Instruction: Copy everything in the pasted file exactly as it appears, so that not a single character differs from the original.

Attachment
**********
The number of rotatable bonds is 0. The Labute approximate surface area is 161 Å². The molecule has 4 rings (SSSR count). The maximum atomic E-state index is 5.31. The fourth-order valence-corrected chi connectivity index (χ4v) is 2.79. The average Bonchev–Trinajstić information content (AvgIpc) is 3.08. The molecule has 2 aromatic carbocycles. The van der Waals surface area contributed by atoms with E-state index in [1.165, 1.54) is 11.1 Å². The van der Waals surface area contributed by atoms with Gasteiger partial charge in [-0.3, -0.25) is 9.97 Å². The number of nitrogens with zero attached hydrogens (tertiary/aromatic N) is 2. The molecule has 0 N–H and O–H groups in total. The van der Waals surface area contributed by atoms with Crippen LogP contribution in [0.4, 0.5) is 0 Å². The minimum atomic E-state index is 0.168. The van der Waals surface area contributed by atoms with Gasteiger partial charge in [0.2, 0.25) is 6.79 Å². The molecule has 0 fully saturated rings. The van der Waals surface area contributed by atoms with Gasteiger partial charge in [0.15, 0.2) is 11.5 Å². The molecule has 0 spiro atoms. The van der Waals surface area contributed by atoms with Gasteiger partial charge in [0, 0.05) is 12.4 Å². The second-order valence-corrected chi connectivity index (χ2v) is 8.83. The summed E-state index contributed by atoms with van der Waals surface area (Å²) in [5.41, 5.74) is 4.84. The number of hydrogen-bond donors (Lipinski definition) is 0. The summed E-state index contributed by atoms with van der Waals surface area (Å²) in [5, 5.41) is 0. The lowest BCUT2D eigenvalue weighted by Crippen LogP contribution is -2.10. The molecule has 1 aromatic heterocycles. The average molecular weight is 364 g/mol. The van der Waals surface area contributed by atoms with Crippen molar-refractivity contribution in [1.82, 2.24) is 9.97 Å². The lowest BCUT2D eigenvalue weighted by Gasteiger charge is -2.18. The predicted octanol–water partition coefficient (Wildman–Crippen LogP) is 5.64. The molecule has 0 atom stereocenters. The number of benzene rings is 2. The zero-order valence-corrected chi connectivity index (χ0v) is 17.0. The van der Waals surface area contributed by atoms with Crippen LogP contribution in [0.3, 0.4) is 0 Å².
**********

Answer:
The number of rotatable bonds is 0. The Labute approximate surface area is 161 Å². The molecule has 4 rings (SSSR count). The maximum atomic E-state index is 5.31. The fourth-order valence-corrected chi connectivity index (χ4v) is 2.79. The average Bonchev–Trinajstić information content (AvgIpc) is 3.08. The molecule has 2 aromatic carbocycles. The van der Waals surface area contributed by atoms with E-state index in [1.165, 1.54) is 11.1 Å². The van der Waals surface area contributed by atoms with Gasteiger partial charge in [-0.3, -0.25) is 9.97 Å². The number of nitrogens with zero attached hydrogens (tertiary/aromatic N) is 2. The molecule has 0 N–H and O–H groups in total. The van der Waals surface area contributed by atoms with Crippen LogP contribution in [0.4, 0.5) is 0 Å². The minimum atomic E-state index is 0.168. The van der Waals surface area contributed by atoms with Gasteiger partial charge in [0.2, 0.25) is 6.79 Å². The molecule has 0 fully saturated rings. The van der Waals surface area contributed by atoms with Gasteiger partial charge in [0.15, 0.2) is 11.5 Å². The molecule has 0 spiro atoms. The van der Waals surface area contributed by atoms with Gasteiger partial charge in [0, 0.05) is 12.4 Å². The second-order valence-corrected chi connectivity index (χ2v) is 8.83. The summed E-state index contributed by atoms with van der Waals surface area (Å²) in [5.41, 5.74) is 4.84. The number of hydrogen-bond donors (Lipinski definition) is 0. The summed E-state index contributed by atoms with van der Waals surface area (Å²) in [5, 5.41) is 0. The lowest BCUT2D eigenvalue weighted by Crippen LogP contribution is -2.10. The molecule has 1 aromatic heterocycles. The average molecular weight is 364 g/mol. The van der Waals surface area contributed by atoms with Crippen molar-refractivity contribution in [1.82, 2.24) is 9.97 Å². The lowest BCUT2D eigenvalue weighted by Gasteiger charge is -2.18. The predicted octanol–water partition coefficient (Wildman–Crippen LogP) is 5.64. The molecule has 0 atom stereocenters. The number of benzene rings is 2. The zero-order valence-corrected chi connectivity index (χ0v) is 17.0. The van der Waals surface area contributed by atoms with Crippen LogP contribution in [0.3, 0.4) is 0 Å².